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CDC Scientists on Students Returning to In-Person Schooling

CDC Scientists Are Proposing a "Path Forward" For Students to Return to School in Person

Boys and girls sitting at desks, raising hands.

A plan for students to return to in-person schooling may finally be on the horizon, according to an article published in the Journal of the American Medical Association on Jan. 26 written by three scientists from the Centers for Disease Control and Prevention (CDC). The authors analyzed data to determine that schools have not significantly contributed to increased coronavirus transmission rates. Although the authors' findings do not necessarily represent the CDC's overall position, a return to in-person learning may be possible.

"The COVID-19 pandemic has greatly affected K-12 schools across the US. Accumulating data now suggest a path forward to maintain or return primarily or fully to in-person instructional delivery," reads the article, which later states that, "As many schools have reopened for in-person instruction in some parts of the US as well as internationally, school-related cases of COVID-19 have been reported, but there has been little evidence that schools have contributed meaningfully to increased community transmission."

To reach the conclusion that it may be safe to resume in-person instruction, the authors evaluated case-controlled studies of transmission rates of children up to 18 years old in Mississippi, North Carolina, and rural Wisconsin. Although the research doesn't give any insight regarding specific class sizes or whether districts were engaged in hybrid learning, the resulting data is encouraging.

In North Carolina, researchers analyzed 11 school districts with more than 90,000 students and staff members. They found that after nine weeks of in-person learning, transmission rates were low (32 infections were reported in schools, compared to 773 "community-acquired" reported infections). There were also no cases of student-to-staff transmission.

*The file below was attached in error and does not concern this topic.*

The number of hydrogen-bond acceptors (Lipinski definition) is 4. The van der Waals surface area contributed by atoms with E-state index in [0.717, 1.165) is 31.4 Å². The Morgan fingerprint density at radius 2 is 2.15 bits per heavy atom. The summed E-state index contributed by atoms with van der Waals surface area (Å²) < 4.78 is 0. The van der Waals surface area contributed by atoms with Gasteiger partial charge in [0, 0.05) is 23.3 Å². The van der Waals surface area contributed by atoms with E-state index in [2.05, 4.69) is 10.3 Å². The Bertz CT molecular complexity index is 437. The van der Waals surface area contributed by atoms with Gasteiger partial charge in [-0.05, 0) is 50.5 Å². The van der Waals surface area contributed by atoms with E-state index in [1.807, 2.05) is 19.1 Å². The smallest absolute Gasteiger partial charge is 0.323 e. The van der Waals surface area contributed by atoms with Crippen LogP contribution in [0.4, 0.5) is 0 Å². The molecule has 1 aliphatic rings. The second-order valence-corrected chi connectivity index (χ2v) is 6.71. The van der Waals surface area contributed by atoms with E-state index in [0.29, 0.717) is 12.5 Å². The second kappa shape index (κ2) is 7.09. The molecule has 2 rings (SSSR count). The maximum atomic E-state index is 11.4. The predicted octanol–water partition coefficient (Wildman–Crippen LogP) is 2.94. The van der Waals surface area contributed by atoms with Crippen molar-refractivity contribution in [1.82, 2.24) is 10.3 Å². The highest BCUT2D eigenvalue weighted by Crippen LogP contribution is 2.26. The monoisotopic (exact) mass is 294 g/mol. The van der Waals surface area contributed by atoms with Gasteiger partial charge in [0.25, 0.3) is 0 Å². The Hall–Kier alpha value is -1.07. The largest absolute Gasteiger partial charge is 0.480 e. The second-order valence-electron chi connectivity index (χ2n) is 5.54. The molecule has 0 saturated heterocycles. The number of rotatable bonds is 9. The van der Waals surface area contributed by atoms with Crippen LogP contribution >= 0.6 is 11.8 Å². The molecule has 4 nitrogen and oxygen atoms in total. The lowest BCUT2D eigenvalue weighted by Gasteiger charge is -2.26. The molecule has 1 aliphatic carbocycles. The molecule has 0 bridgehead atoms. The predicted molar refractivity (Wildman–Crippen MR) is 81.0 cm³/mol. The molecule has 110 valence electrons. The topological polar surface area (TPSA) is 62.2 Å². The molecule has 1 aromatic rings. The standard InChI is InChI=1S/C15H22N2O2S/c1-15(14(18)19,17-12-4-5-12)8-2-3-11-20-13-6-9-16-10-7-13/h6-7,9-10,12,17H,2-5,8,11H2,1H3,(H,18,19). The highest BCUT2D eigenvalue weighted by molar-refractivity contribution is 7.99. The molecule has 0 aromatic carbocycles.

In Mississippi, experts discovered that "having attended gatherings and social functions outside the home as well as having had visitors in the home was associated with increased risk of infection." However, there was no risk associated with attending in-person instruction 14 days prior to getting a positive diagnosis.

"Accumulating data now suggest a path forward to maintain or return primarily or fully to in-person instructional delivery."

Along with emphasizing the importance of avoiding large social gatherings, scientists also saw how effective wearing masks was while in school in Wisconsin. They looked at 17 schools that serve students from kindergarten to high school — where 4,876 students and 654 staff members wore masks — and determined that "COVID-19 incidence was lower in schools than in the community."

While the data from the US is certainly promising, the authors were quick to point out that there have been instances of high transmission rates in schools around the world. For example, when an Israeli school opened for 10 days in mid-May 2020, a large outbreak occurred when two students who were "mildly symptomatic" with the coronavirus attended class.

Of course, parents may be eager to get their children back in the classroom, but researchers want to underscore the importance of taking the proper safety precautions, like wearing masks and social distancing. "All recommended mitigation measures in schools must continue: requiring universal face mask use, increasing physical distance by dedensifying classrooms and common areas, using hybrid attendance models when needed to limit the total number of contacts and prevent crowding, increasing room air ventilation, and expanding screening testing to rapidly identify and isolate asymptomatic infected individuals," the authors wrote.

They noted that parents and administrators should also be incredibly cautious when it comes to extracurricular activities: "Some school-related activities have increased the risk of SARS-CoV-2 transmission among students and staff. Numerous media reports of COVID-19 outbreaks among US high school athletic teams suggest that contact during both practices and competition, and at social gatherings associated with team sports, increase risk."

School districts will have to make tough decisions on how best to protect their staff and students. However, given that there are two vaccines in circulation, these experts are hopeful that in-person learning can resume with the proper precautions in place.

"Decisions made today can help ensure safe operation of schools and provide critical services to children and adolescents in the US. Some of these decisions may be difficult," the article says. "They include a commitment to implement community-based policies that reduce transmission when SARS-CoV-2 incidence is high (eg, by restricting indoor dining at restaurants), and school-based policies to postpone school-related activities that can increase risk of in-school transmission (eg, indoor sports practice or competition)."

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